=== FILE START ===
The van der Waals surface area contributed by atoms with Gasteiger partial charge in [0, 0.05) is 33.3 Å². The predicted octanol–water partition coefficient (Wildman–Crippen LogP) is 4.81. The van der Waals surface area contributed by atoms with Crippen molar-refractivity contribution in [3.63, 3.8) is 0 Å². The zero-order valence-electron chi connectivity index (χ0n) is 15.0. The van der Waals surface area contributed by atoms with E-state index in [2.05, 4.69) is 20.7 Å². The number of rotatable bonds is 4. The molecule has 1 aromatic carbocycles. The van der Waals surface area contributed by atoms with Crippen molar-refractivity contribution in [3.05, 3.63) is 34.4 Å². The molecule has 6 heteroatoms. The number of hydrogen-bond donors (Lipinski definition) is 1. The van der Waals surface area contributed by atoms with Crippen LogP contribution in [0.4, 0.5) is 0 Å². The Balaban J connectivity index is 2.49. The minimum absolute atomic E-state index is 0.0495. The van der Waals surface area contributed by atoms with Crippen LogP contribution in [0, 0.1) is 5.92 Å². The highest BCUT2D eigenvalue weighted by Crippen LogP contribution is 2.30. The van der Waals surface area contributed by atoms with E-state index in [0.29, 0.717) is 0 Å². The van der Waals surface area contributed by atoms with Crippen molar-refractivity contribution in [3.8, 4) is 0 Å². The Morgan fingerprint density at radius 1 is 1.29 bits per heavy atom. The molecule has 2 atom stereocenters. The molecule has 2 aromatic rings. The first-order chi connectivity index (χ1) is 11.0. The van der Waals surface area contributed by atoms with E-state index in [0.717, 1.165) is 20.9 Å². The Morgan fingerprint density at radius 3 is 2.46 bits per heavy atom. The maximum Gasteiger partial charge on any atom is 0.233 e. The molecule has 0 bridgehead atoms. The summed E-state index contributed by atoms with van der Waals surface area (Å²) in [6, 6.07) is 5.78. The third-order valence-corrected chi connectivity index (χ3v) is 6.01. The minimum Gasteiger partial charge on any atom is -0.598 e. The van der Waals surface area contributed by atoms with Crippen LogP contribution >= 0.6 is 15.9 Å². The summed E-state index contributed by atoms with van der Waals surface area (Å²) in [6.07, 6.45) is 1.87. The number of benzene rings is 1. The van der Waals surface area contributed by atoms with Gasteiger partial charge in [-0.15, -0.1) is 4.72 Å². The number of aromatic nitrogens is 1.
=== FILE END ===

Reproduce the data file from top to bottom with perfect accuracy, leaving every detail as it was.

The van der Waals surface area contributed by atoms with Gasteiger partial charge in [0, 0.05) is 33.3 Å². The predicted octanol–water partition coefficient (Wildman–Crippen LogP) is 4.81. The van der Waals surface area contributed by atoms with Crippen molar-refractivity contribution in [3.63, 3.8) is 0 Å². The zero-order valence-electron chi connectivity index (χ0n) is 15.0. The van der Waals surface area contributed by atoms with E-state index in [2.05, 4.69) is 20.7 Å². The number of rotatable bonds is 4. The molecule has 1 aromatic carbocycles. The van der Waals surface area contributed by atoms with Crippen molar-refractivity contribution in [3.05, 3.63) is 34.4 Å². The molecule has 6 heteroatoms. The number of hydrogen-bond donors (Lipinski definition) is 1. The van der Waals surface area contributed by atoms with Crippen LogP contribution in [0.4, 0.5) is 0 Å². The Balaban J connectivity index is 2.49. The minimum absolute atomic E-state index is 0.0495. The van der Waals surface area contributed by atoms with Crippen LogP contribution in [0, 0.1) is 5.92 Å². The highest BCUT2D eigenvalue weighted by Crippen LogP contribution is 2.30. The van der Waals surface area contributed by atoms with E-state index in [0.29, 0.717) is 0 Å². The van der Waals surface area contributed by atoms with Crippen molar-refractivity contribution in [3.8, 4) is 0 Å². The Morgan fingerprint density at radius 1 is 1.29 bits per heavy atom. The molecule has 2 atom stereocenters. The molecule has 2 aromatic rings. The first-order chi connectivity index (χ1) is 11.0. The van der Waals surface area contributed by atoms with E-state index in [0.717, 1.165) is 20.9 Å². The Morgan fingerprint density at radius 3 is 2.46 bits per heavy atom. The maximum Gasteiger partial charge on any atom is 0.233 e. The molecule has 0 bridgehead atoms. The summed E-state index contributed by atoms with van der Waals surface area (Å²) in [6, 6.07) is 5.78. The third-order valence-corrected chi connectivity index (χ3v) is 6.01. The minimum Gasteiger partial charge on any atom is -0.598 e. The van der Waals surface area contributed by atoms with Crippen LogP contribution >= 0.6 is 15.9 Å². The summed E-state index contributed by atoms with van der Waals surface area (Å²) in [6.07, 6.45) is 1.87. The number of benzene rings is 1. The van der Waals surface area contributed by atoms with Gasteiger partial charge in [-0.15, -0.1) is 4.72 Å². The number of aromatic nitrogens is 1.